The Pennsylvania Department of Environmental Protection announced today it will expand the state’s air quality monitoring network for fine particulate matter (PM 2.5) into more areas around compressor stations and near many shale gas wells.
Calling the move “unprecedented,” DEP Secretary John Quigley said the state could soon have one of the largest air quality monitoring networks in the country.
“We heard the concerns of shale field residents and we are responding,” Quigley said during a press webinar. “This is fundamentally about getting the data we need to assess whether or not there are risks to public health in these areas of the commonwealth.”
PM 2.5 is pollution that can be emitted from activities at shale gas sites and poses health threats because it can lodge deep into the lungs or get into the bloodstream. Compressor stations are used to pressurize and process gas to be moved through pipelines.
The DEP said it plans to add 10 monitors to its existing network of 27 in counties in both the northeast and southwestern parts of the state, where shale gas development is most concentrated. As part of the expansion, the DEP began operating additional monitors in Greene and Bradford counties. It also plans to install monitors in Fayette, Indiana, Lycoming, Susquehanna and Wyoming counties by the end of 2016. Clarion, Jefferson and McKean counties are slated to get monitors by the fall of 2017.
The estimated cost of the expansion is about $1.56 million over five years; federal environmental grants will help pay for it, according to a press release.
The data collected will be used for air quality forecasting (for instance, to warn people if the air is bad on a given day and suggest they stay indoors) and possibly for enforcement purposes with shale operators.
“Certainly if, in fact, we determine through an analysis of data that there are violations of air quality issues, then we will deal with that,” Quigley said.
The way the monitoring network is currently laid out doesn’t give the department data on air quality in these areas, he said.
“We heard the concerns of shale field residents and we are responding,” said DEP Secretary John Quigley. “This is fundamentally about getting the data we need to assess whether or not there are risks to public health in these areas of the commonwealth.”
For years, citizens living near shale sites have reported a number of health symptoms associated with poor air quality, including respiratory issues and headaches. (Check out this list aggregated by citizens.) But with regulatory monitors typically concentrated in more populated, urban areas, it’s been difficult to connect health impacts with activities happening at shale gas operations.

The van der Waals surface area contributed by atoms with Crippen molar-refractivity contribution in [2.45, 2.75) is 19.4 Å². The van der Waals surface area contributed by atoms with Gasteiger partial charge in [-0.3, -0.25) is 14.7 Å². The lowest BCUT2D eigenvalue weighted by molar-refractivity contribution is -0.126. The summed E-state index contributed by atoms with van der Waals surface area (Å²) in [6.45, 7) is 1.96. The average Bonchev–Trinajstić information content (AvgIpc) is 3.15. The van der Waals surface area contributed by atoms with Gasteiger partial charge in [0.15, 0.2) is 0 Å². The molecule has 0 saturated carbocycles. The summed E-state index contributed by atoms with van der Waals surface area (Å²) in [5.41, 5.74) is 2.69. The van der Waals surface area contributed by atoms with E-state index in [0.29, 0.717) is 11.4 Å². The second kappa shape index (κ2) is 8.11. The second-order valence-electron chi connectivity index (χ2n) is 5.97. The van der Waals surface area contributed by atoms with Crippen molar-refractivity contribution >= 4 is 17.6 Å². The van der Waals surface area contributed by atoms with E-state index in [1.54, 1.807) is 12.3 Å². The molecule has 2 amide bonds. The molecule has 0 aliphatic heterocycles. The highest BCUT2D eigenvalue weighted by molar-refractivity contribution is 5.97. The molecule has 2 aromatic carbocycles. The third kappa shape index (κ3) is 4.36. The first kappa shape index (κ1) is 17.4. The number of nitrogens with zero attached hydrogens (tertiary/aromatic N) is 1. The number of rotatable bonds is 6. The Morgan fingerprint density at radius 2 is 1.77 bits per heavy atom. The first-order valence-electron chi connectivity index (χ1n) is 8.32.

Gathering more data on particle pollution around these sites could present an opportunity to better connect those dots.
“We will go where the data leads us,” Quigley said.
Erica Clayton Wright, a spokeswoman for the Marcellus Shale Coalition, the state’s leading gas industry group, responded with an emailed statement when asked for comment about the DEP’s expansion:
“Thanks to the safe development and expanded use of Pennsylvania’s abundant, clean-burning natural gas resources, our air quality continues to sharply improve. With natural gas, we’re showing that our economy and our environment can improve at the same time, which is a core industry commitment.”
Nadia Steinzor, coordinator for the Oil and Gas Accountability Project at EarthWorks, a Washington D.C.-based environmental advocacy group, said while the DEP’s expanded network is a step in the right direction, it’s just “a piece of the puzzle,” partly because shale gas operations can release a number of pollutants.
“What is really needed is a comprehensive full-spectrum monitoring system that runs continuously and that would also include monitoring for VOCs and pollutants that we know are causing health problems,” Steinzor said. (VOCs, or volatile organic compounds, are chemicals that can cause a number of different health effects and are known to emit from shale gas activities.)
But, Steinzor added, “I hope it proves fruitful and that they’ll be able to get data that will actually result in protections for communities near these facilities.”
###This story comes from PublicSource, a nonprofit digital-first news organization that delivers public-service reporting and analysis in the Pittsburgh region.